Communities affected by toxic remnants of war need urgent support.
A new PAX report, ‘Living under a black sky’, reveals how the conflict in Iraq has left a toxic trail of destruction,which could have severe health consequences for communities and reconstruction efforts.
A blackened landscape
Months of burning oil wells resulted in a blackened landscape, while in other places large oil spills polluted agricultural lands and rivers. The report also identified a sharp increase of hazardous artisanal oil refining, with more than 1600 small refineries at 20 locations in northern Iraq.
Part of the research included a survey among Iraqi civilians living in Qayyarah, an oil town near Mosul where oil wells were deliberately set on fire by retreating Daesh fighters. Some of the wells burned for more than eight months.
Local people expressed severe concerns over their health and well-being, after living under the noxious clouds that affected their living environment, soil, water sources and livestock. They called for rapid remediation efforts to clean-up the oil pollution and support for health monitoring.
“Our findings demonstrate the need to provide sustained support to communities affected by toxic remnants of war, and take these concerns seriously,” said Wim Zwijnenburg, Project Leader at PAX and author of the report. “Environmental health risks tend to be underestimated and overlooked in humanitarian work and reconstruction, yet have the potential to create acute and chronic health risks to civilians.”
For the last three years, PAX has monitored the ongoing fighting in Iraq using open-source methods, and local partners in Iraq, UN institutions and humanitarian organisations, to collect data on potential environmental hotspots.
The findings of the report demonstrate the wide-ranging toxic consequences of conflict for the environment and health of civilians, which also hinder reconstruction efforts. Widespread damage to urban areas, including Mosul, generated millions of tons of rubble often mixed with hazardous materials, while targeted critical infrastructure such as powerplants and sewage systems can have detrimental environmental health risks.
Attacks by the Islamic State on oil facilities around Kirkuk and Baiji also resulted in many oil spills in the Tigris river, and flowed over large swathes of agricultural lands. Local farmers expressed concerns over the environmental disaster that affected their livelihood.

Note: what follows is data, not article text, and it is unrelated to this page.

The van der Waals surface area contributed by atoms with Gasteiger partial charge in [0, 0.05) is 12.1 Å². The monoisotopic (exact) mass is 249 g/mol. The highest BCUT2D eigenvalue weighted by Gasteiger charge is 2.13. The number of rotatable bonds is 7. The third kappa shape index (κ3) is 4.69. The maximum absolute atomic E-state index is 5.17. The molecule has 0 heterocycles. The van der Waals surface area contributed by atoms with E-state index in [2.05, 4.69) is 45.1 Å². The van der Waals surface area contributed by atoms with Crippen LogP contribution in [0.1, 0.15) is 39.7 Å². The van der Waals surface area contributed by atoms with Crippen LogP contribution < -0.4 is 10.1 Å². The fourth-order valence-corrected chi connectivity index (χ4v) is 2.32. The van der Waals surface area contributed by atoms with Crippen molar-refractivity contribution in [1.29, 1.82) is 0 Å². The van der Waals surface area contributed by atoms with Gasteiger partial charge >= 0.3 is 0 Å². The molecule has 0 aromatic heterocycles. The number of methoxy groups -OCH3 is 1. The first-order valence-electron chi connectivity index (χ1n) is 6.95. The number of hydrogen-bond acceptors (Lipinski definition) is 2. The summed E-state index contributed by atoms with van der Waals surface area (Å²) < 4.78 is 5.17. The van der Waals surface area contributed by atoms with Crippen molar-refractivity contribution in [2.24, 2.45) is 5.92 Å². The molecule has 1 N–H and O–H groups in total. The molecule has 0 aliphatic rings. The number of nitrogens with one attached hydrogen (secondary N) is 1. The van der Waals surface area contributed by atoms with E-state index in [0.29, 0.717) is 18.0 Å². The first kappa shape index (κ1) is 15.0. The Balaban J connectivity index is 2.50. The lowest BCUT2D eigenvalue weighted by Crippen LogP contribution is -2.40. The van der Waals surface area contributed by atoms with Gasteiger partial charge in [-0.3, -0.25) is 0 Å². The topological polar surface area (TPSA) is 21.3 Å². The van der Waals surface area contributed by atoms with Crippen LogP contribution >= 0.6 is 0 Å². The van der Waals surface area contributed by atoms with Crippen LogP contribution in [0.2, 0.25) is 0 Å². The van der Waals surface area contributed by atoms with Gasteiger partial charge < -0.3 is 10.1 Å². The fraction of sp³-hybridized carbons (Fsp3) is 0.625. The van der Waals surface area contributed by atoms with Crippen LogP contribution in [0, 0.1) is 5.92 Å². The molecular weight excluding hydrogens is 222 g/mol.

PAX calls for increased data collection, sharing and monitoring to improve humanitarian response towards these toxic remnants of war. States and relevant international organisations should support affected states and communities with financial support and expertise to mitigate and minimize environmental health risks.
“The environment is often the silent victim in any conflict, but we know that long-term recovery and peacebuilding is also dependent on taking clear action on repairing environmental damage,” said Erik Solheim, head of UN Environment. “The environment needs to be put front and centre of reconstruction efforts.”
The report is released at the UN Environment Assembly in Nairobi, where states are discussion a new resolution on conflict pollution prevention in areas affected by armed conflict. A strong resolution can support the call from affected States to the international community to provide the necessary assistance and expertise for dealing with conflict pollution. PAX, as part of the Toxic Remnants of War Network, will contribute to the discussions at the assembly.
“The conflict in Iraq, and other regional conflicts, have shown that serious conflict pollution can be caused by non-state actors, as well as by states,” said Doug Weir, Coordinator of the Toxic Remnants of War Network, who is present at the assembly negotiations. “The UN Environment Assembly should be an opportunity for the international community to bring forward clear commitments to address the toxic remnants of war, and encourage UN Environment enhance its work in this area.”